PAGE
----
In 1923, CWLA adopted a statement of purpose and formalized the services it would provide. These included: studying child welfare in order to develop better standards and methods; providing information and assistance to social welfare agencies and non-social service groups; and promoting community planning for children's work. The organization took a position on the long-standing debate over institutionalizing and "placing out" of dependent children. Standards promulgated by the CWLA stressed temporary rather than permanent institutional care for dependent children and the preservation of the family. At the same time, the CWLA recognized the continuing need for children's institutions in the total child care system. In order to improve the institutional system, it conducted surveys of child care facilities and developed standards and guidelines. In 1924, CWLA established a children's case work department and, by the end of the decade, it was conducting regional conferences for workers in the field and holding training institutes for executives and experienced staff workers.

Following Carstens' death in 1939, CWLA went through a period of self-evaluation. It established a Special Committee on Reorganization to study its mission in light of emerging government programs. The committee also studied whether the League should disband. In 1940, CWLA affirmed its commitment to national work in all areas of child welfare and stressed the importance of maintaining a major non-governmental agency. The reorganization committee proposed continuing the league's information exchange, as well as its accrediting and consulting services. It also recommended: establishing a personnel placement bureau, preparing materials for social work training in child welfare, setting standards, promoting child welfare legislation and advising agencies on legislation, and advocating for child welfare issues. Howard W. Hopkirk succeeded Carstens as executive director and served until 1948. Continuity in leadership remained a hallmark of the League. Hopkirk's successor, Joseph Reid, was executive director from 1953 until 1978. Major reevaluation of League activities accompanied administrative transitions in 1939 to 1940 and in 1953 to 1955 as the CWLA reshaped its program to meet members' needs and changes in child welfare programs.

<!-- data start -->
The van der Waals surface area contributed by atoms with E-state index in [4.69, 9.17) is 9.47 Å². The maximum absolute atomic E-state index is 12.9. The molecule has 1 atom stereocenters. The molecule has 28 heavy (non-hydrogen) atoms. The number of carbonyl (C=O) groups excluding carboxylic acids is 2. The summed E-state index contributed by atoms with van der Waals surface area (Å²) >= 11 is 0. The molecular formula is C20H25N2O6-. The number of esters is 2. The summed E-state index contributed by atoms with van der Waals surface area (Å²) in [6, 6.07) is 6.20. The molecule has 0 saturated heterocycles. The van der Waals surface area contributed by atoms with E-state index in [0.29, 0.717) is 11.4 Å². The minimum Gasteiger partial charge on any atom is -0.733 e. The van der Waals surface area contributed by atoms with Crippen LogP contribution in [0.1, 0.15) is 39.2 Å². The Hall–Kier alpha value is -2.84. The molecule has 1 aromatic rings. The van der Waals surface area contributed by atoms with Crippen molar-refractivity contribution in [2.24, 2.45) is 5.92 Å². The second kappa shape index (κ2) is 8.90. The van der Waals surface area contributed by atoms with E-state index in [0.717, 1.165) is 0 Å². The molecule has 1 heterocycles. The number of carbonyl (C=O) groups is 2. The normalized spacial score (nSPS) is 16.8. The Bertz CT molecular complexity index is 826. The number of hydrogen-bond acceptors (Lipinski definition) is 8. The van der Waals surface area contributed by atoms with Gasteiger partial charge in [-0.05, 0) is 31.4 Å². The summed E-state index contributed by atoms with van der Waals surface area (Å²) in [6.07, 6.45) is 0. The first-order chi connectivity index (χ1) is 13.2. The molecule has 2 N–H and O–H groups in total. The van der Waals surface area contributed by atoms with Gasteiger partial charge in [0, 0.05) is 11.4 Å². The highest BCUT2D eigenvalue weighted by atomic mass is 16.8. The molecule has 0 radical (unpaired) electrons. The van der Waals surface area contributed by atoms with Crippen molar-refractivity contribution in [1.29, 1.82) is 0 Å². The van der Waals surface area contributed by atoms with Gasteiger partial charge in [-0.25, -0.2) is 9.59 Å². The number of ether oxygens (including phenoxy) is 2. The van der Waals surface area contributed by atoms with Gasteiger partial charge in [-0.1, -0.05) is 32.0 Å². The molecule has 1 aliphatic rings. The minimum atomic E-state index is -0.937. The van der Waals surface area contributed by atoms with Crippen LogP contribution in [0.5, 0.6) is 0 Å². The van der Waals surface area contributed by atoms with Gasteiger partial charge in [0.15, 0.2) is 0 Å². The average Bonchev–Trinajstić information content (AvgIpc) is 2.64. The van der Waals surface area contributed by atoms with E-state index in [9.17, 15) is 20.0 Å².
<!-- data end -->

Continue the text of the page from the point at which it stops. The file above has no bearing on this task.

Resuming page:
CWLA operated on an increasingly national level throughout the 1930s and subsequent decades. The league developed ties with governmental agencies, such as the United States Children's Bureau, and added new program areas, including adoption, minority children, and day care. During World War II, it assumed the work and concerns of the National Association of Day Nurseries in promoting day care for children of working mothers. Work in this field continued to grow after the war, often in concert with the Children's Bureau and with organized labor. A Ford Foundation grant in 1959 underwrote an important nationwide study of day care. A CWLA study of adoption culminated in a conference in 1955. In the late 1950s, the League worked with member agencies to find adoptive homes for Native American children. In the mid-1960s, it developed a clearing house that subsequently became the Adoption Resource Exchange of North America (ARENA). It continued to promote foster care and emphasize the need to avoid placement in an institution, particularly of young children. Research became an increasingly vital part of the League's total program, as indicated by the creation of a separate research department in 1963.

The institution of Aid to Families with Dependent Children and other federal welfare programs during the 1960s and 1970s resulted in an enlarged research, program development, and advocacy role for CWLA. A committee studied needed improvements in public child care agencies. The League also took particular interest in Aid to Dependent Children, investigating a 1960 incident involving Louisiana's administration of the program and later joining in an amicus curiae brief in a U.S. Supreme Court case. The CWLA also played an important role in the development of child protective services and in federal legislation aimed at child abuse and neglect. .

During the early 1970s, the CWLA and the Family Service Association of America investigated the possibility of a merger, but, ultimately, decided against the plan. In 1976, CWLA merged with the Florence Crittenton Association of America, a federation of maternity homes and services for unmarried parents. From this merger, the Florence Crittenton Division of the Child Welfare League of America was formed. The League was also instrumental in founding the Council on Accreditation for Services for Families and Children (COA) between 1973 and 1976. The COA, which operated briefly as a joint body of CWLA and the Family Service Association of America, became an independent entity in 1977. CWLA continues to produce standards and other resources, conduct research, facilitate information sharing, and influence public policy and legislation in virtually all areas of child and family welfare, juvenile justice, and children's behavioral health